This is only to be expected, especially in an animal with which we had a common ancestor only about 5 million years ago. Some people don't like this. They would rather insist that there are unique things that humans have that other animals don't. I'm sorry, but all the things we thought of as being uniquely human at one time or other have eventually been seen in chimps.
Using tools? Jane Goodall documented chimps using tools in the 1960s, and all the great apes have since been found to use tools. Well then, how about using weapons? That too was seen, this year, in chimps (they use sharpened sticks to spear bush babies). A written language? OK, chimps aren't going to be employed by this newspaper any time soon (though some might argue there are already some monkeys writing columns), but given the chance, they can learn to use symbols to communicate.
OK, so it's just a matter of degree — but given that we are genetically so similar, how come we are so much better than chimps at most things? What chance would chimps need to get even closer to us, intelligence-wise? They would need a period of intense natural selection.
A paper published this week in the Proceedings of the National Academy of Sciences shows that humans have gone through a period of rapid evolution in the last 5,000 years alone. That's not very long — only since the Stone Age; only 100 to 200 generations ago. A scan of the human genome found evidence of recent selection on approximately 1,800 genes, or 7 percent of all human genes.
"We are more different genetically from people living 5,000 years ago than they were different from Neanderthals," said study leader John Hawks, of the University of Wisconsin-Madison.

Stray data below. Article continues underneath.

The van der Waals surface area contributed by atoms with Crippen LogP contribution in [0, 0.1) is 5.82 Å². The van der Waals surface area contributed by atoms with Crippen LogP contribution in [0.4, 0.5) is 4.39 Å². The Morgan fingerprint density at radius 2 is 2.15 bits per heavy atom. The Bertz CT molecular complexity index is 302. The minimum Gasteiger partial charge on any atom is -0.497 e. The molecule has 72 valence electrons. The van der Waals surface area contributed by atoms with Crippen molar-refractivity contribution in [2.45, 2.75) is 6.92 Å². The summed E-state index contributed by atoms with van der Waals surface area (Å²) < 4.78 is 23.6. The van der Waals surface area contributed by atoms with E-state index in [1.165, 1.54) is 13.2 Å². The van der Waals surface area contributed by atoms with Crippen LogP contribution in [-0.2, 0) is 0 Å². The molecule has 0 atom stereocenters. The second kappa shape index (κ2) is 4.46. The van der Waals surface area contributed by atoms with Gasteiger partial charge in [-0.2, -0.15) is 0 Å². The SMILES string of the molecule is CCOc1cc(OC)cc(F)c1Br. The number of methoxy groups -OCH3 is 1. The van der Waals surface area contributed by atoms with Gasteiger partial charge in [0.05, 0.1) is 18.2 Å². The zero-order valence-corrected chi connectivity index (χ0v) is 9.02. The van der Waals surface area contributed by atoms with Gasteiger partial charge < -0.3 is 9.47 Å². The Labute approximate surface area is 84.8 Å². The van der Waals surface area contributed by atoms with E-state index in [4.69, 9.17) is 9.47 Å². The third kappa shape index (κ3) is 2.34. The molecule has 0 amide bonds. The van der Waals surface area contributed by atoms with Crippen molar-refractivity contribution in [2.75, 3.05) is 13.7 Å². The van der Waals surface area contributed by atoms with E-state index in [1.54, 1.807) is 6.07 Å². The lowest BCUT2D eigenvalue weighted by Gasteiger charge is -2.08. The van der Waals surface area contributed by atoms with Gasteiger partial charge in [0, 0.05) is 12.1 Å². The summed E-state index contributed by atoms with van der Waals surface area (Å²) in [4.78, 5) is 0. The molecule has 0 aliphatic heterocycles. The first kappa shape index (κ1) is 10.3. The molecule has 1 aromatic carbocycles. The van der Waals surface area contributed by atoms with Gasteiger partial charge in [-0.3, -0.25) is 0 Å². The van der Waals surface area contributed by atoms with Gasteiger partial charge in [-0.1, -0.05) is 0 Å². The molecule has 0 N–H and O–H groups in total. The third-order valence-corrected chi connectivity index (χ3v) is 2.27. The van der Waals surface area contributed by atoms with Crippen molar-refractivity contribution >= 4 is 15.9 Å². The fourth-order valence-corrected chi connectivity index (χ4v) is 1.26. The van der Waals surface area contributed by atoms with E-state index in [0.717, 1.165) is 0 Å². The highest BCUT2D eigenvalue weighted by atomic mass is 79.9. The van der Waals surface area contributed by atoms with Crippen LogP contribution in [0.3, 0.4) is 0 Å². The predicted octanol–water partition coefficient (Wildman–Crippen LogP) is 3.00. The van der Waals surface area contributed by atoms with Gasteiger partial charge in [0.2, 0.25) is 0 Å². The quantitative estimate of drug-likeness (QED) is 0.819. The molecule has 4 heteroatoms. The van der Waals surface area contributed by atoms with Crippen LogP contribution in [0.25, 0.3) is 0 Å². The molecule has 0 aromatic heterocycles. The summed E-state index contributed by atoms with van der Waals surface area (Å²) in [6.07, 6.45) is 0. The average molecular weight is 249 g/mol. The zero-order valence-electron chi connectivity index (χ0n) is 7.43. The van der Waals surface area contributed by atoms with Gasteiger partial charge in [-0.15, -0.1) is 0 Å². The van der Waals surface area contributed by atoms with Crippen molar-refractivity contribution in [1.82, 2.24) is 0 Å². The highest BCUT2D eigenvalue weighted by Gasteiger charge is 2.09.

New selection pressure
Many of the new genetic changes have occurred as a result of changes in the human diet brought on by the advent of agriculture. But the biggest new selection pressure, Hawks says, has been as a result of population size.
As people started living in much larger groups and forming permanent or long-term settlements, epidemic diseases such as malaria, smallpox and cholera could exert dramatic effects. The human population has grown from a few million people 10,000 years ago to about 200 million people 2,000 years ago, to 600 million people in the year 1700 and more than 6.5 billion today.
"What's really amazing about humans, that is not true with most other species, is that for a long time we were just a little ape species in one corner of Africa, and weren't genetically sampling anything like the potential we have now," he says.
As we all know, chimps, along with bonobos and gorillas, are just about surviving in a few corners of Africa. There's no chance for them to go through the intense bout of natural selection that we have done, but work like Matsuzawa's can help tease out their potential.
The second volume of Natural Selections columns translated into Japanese is published by Shinchosha at ¥1,500. The title is "Hito wa ima mo shinka shiteru (The Evolving Human: How new biology explains your journey through life)."